PhDs are hard.
I knew that when I signed up for one, but recently I’ve really come to understand what people have been talking about.
The second year of a (full-time) PhD is described by many as the hardest. The honeymoon period of Year 1 has ended, but the finish line is still a long way away. You’re expected to have found your feet and to be producing thesis chapters. There’s a growing feeling that you should be beginning to publish your research, to present your work at conferences, and to build a CV that will make you a more impressive candidate when applying for jobs. It starts to feel like time is running out. Work-life boundaries can begin to break down as a result: anxieties around being ‘behind’ lead you to work through weekends and holidays, and, ultimately, to question the point of it all. This period is known by some as The Valley of Shit (though I’ve gone for a visual representation that I’ll title The Tunnel of Doom).
A few months ago, I hit a wall. I reached a limit where I was doing too much, and it had a pretty big impact on my health and happiness.
It was the final day of an intense, three-day conference at the beginning of June. The four weeks leading up to the conference had been manic. As well as writing my conference paper, I’d had a stack of undergraduate exam papers to mark and a diary jam-packed with classes, meetings, and day events. I’d taken part in the University of Birmingham’s Three Minute Thesis competition, and had spent two consecutive weekends in Leicester on an intensive PhD writing course. I’d travelled to Leeds for the day for a final meeting about the teaching resource pack I was creating (the deadline for which was fast approaching). I flew to Russia for a four-day exploration of St Petersburg. My long-term PhD placement at the V&A was trickling on in the background: I made a site visit to view objects, and wrote a report about their suitability for use in a forthcoming Shakespeare project. I was supposed to be writing my second thesis chapter. (This wasn’t happening so much.) It was the busiest month I can remember, and it came hot on the heels of a term of teaching commitments and an intense two-week trip to the US.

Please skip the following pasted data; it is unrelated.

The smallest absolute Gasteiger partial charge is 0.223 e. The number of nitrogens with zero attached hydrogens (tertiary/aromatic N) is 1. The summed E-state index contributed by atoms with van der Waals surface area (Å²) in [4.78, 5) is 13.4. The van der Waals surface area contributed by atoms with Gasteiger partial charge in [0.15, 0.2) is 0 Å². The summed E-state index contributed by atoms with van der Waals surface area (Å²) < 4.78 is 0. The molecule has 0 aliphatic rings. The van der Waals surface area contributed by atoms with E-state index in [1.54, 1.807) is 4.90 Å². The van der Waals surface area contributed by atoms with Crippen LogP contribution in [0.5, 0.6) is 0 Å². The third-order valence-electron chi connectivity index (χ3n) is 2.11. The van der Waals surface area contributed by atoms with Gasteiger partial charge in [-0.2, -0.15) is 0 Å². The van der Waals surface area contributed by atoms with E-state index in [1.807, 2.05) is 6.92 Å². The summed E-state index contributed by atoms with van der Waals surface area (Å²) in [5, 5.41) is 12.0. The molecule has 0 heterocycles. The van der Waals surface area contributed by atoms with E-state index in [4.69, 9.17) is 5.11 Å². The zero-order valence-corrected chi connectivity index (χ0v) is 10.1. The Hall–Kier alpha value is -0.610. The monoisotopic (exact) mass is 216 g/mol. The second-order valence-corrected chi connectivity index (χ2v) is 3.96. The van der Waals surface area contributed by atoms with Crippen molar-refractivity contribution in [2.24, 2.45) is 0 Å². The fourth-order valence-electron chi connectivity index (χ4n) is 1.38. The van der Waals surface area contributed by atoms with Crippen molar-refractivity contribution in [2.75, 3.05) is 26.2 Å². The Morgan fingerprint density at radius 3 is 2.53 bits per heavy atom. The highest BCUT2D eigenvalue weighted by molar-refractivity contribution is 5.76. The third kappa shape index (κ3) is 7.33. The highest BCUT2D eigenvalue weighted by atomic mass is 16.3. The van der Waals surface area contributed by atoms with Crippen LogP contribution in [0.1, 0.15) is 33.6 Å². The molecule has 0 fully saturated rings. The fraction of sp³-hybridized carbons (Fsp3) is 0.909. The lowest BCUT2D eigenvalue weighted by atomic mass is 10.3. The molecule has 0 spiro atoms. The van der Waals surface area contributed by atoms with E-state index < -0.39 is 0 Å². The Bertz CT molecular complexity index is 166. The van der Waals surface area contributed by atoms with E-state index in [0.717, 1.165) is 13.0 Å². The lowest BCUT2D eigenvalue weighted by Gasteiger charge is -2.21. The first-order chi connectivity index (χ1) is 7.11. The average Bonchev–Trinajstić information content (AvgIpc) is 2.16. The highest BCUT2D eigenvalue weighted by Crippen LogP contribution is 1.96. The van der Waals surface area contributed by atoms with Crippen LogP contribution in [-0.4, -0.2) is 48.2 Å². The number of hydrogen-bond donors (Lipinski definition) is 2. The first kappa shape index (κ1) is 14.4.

During one of the final conference sessions, I crashed. I felt like I was going to keel over sideways if I listened to one more conference paper. I had to leave the room in the middle of the session to lie down. The next day, the driving anxiety I’d experienced and overcome during my undergraduate degree came back with a vengeance. I had a nasty panic attack on a busy stretch of the M6 and couldn’t make it home without pulling over and swapping into the passenger seat. I’d hit burnout.
I didn’t really take any time off after this. I was getting behind schedule with my PhD research and writing: I’d been trying to write my second thesis chapter since March, and every day I tried to force words out onto the page to feel like I was actually getting somewhere with it. (Plus I was still committed to working on several side-projects.) I decided to make weekends sacred and vowed never to work on Saturdays or Sundays – something I should’ve done a long time ago – but I otherwise plodded grimly on.
The burnout continued. I felt ill, I had so little energy that I couldn’t manage to do a weekly shop without sitting down, and I’d lost all the drive and excitement I’d become used to feeling about what I was doing. I still get anxious when faced with the prospect of driving along motorways. Although it seems quite obvious now that this was all caused by doing too many things for too long, at the time I wasn’t really sure what was causing it. I even had a blood test to see if my lack of energy was being caused by an underlying illness.